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UK inflation remains at 4%

But what does that mean for you?

UK inflation for the year to the end of January rose by 4.0% – the same rate as in December.

According to the Office for National Statistics, the largest upwards contributors to the monthly change were housing and energy services while the largest downward contribution came from furniture and household goods, and food and alcoholic beverages. Food prices saw their first monthly fall for over two years.

But what does this data mean for you?

We’re still all under the cosh from the cost-of-living crisis, and inflation is still some way ahead of the Bank of England’s 2% target, however, we might begin to see a reduction in UK interest rates over the next year.

Food prices fell from 8% to 7% but bear in mind that prices have increased by a whopping 25% over the last two years. Core Inflation, which is the most important input in the Bank of England’s interest rate policy, remained at 5.1%, which may delay the intention of cutting rates.

In real terms, prices are still rising and many people are still struggling. The cost-of-living crisis might not be an everyday headline anymore but it’s not over and for those on the lowest incomes it’s likely to remain an issue for many months to come.

Retailers were disappointed by low Christmas sales, however, for consumers, this may mean more sales and offers are available. Grab the bargains while you can!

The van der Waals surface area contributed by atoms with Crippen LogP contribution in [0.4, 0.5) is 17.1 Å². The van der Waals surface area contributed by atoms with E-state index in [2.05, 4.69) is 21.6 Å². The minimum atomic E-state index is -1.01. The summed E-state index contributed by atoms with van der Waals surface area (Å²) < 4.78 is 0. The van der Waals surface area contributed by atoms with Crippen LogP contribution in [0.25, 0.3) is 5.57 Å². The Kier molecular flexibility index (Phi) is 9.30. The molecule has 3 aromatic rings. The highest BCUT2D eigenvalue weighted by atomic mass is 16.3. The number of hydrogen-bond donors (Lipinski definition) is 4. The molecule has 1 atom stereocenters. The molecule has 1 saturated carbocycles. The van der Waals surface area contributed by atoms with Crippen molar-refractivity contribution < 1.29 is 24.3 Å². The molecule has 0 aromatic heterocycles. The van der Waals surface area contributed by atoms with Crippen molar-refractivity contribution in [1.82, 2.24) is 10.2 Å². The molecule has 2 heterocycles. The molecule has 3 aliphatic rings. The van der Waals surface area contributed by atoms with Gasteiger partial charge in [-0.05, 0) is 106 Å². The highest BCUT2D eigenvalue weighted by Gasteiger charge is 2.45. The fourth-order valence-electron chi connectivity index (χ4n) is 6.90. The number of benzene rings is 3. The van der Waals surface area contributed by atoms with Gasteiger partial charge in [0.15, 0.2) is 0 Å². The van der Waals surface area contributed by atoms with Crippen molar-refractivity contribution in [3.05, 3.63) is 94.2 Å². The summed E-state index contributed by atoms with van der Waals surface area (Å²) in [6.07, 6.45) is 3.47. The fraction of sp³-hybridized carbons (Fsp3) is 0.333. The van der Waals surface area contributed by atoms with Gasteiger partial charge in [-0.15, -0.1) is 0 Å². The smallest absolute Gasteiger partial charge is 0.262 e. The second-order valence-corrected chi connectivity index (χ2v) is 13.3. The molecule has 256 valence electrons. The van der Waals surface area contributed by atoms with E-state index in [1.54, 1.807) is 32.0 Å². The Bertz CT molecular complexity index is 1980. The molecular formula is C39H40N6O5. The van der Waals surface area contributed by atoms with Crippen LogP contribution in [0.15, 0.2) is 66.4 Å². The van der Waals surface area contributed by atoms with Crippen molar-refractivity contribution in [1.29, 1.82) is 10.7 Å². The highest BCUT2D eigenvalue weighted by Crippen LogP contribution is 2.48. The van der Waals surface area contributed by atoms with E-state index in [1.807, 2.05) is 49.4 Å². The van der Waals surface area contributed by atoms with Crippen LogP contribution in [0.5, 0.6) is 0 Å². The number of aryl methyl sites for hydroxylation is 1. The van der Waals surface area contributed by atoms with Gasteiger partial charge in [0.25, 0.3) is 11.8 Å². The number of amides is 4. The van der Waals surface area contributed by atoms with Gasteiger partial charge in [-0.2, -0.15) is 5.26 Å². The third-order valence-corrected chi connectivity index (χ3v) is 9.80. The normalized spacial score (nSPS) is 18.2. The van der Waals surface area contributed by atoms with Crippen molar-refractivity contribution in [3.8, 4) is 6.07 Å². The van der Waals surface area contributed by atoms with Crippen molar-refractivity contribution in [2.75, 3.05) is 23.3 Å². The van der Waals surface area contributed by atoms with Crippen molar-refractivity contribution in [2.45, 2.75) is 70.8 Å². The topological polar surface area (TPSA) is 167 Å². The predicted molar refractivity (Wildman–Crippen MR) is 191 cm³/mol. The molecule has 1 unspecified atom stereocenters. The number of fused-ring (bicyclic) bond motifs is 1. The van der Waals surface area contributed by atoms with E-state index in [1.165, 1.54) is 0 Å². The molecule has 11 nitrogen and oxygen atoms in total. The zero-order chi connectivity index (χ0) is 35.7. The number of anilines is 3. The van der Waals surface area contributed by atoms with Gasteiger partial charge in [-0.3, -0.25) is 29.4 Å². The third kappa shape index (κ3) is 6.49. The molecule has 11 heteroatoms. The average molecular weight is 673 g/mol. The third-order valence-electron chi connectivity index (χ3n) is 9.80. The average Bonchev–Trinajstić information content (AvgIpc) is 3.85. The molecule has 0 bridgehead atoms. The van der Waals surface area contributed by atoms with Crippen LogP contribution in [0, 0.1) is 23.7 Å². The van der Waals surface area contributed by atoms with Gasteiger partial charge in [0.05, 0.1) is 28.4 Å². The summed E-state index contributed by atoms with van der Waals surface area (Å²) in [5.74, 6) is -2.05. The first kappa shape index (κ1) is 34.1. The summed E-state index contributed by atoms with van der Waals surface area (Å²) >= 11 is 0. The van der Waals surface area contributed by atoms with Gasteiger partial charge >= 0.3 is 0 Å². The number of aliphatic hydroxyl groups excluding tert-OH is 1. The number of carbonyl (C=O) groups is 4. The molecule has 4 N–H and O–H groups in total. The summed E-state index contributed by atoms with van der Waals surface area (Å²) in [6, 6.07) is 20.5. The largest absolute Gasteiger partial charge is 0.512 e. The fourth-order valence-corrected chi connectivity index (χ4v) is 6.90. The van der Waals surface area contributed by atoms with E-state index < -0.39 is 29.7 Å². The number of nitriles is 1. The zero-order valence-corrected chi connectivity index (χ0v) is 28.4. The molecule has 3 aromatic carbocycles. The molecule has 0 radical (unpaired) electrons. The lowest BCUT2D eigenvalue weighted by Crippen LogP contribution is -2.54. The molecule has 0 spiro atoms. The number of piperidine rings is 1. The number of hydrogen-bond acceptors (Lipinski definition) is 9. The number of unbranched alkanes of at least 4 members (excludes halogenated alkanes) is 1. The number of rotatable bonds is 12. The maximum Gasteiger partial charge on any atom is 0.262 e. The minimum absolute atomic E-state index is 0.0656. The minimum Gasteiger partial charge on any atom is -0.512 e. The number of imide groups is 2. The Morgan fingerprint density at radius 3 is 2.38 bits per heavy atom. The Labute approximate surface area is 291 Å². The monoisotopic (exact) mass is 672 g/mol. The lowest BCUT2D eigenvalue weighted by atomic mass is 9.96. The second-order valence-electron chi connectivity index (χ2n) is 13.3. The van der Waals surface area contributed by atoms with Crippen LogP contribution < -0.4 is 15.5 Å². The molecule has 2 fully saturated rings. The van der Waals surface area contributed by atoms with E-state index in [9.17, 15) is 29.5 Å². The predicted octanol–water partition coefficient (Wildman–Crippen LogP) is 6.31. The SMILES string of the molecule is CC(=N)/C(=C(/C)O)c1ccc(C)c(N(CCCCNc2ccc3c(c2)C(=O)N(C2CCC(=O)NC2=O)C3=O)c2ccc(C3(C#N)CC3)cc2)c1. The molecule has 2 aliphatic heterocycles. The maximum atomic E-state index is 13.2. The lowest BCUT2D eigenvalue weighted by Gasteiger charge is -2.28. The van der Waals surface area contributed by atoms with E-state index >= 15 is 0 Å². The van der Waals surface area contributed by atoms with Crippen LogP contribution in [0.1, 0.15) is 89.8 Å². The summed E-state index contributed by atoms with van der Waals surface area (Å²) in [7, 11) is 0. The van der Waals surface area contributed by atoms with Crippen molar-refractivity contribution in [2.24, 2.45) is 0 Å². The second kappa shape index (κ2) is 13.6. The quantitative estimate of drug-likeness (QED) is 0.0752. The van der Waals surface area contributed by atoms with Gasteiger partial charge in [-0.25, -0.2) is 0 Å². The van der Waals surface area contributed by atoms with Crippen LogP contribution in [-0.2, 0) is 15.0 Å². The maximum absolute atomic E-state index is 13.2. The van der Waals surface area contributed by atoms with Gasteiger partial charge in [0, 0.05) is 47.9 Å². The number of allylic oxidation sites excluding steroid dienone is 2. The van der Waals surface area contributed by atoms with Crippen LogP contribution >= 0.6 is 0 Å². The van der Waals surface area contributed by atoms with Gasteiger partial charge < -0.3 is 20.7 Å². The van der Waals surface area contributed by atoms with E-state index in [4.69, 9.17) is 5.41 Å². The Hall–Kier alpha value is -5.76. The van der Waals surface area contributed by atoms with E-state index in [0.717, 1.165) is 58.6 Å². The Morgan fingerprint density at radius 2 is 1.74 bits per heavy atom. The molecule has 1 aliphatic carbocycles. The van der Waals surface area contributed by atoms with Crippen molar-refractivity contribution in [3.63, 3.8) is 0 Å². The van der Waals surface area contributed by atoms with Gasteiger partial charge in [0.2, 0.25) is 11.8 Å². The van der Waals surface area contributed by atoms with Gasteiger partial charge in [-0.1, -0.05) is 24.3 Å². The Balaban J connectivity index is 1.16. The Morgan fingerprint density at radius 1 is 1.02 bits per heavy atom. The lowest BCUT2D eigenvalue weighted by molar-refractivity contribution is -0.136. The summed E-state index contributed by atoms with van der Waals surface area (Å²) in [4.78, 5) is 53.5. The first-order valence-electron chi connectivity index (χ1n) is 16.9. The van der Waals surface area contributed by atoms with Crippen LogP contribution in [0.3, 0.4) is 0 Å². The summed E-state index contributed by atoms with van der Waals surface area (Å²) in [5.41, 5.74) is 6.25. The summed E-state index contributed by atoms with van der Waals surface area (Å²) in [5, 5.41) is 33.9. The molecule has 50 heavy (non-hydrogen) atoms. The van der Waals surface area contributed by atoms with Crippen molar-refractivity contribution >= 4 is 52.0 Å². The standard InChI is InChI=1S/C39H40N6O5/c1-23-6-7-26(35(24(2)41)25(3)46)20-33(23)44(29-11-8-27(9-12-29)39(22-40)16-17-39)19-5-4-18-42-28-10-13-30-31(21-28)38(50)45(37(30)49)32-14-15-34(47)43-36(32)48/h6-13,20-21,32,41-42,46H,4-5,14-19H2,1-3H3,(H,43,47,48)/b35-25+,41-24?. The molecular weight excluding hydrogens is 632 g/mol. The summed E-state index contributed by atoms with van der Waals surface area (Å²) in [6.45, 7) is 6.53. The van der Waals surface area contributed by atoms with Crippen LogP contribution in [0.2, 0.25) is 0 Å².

Those struggling with their mortgage repayments have little to be cheerful for, but there are still opportunities elsewhere that people can capitalise on to strengthen their finances. Hopefully the government will review the property cap of £450,000, as this seems unrealistic for much of the country.

Wages are rising, as indicated by ONS employment data, which could put some upward pressure on demand. Business owners, contractors, and professionals may need to reassess their day rates to ensure they don’t lose out. The Bank of England predicts that price rises will reaccelerate in the second half of the year, reflecting the persistence of inflationary pressures.

In summary, we are still in a period of inflationary flux, and this may last longer than originally predicted. Keep an eye out for this year’s spring budget, with a general election in the offing, there may be some sweeteners. If you are concerned that you are under-protected or vulnerable to these factors, please speak to your accountant and your Broadbench adviser.  

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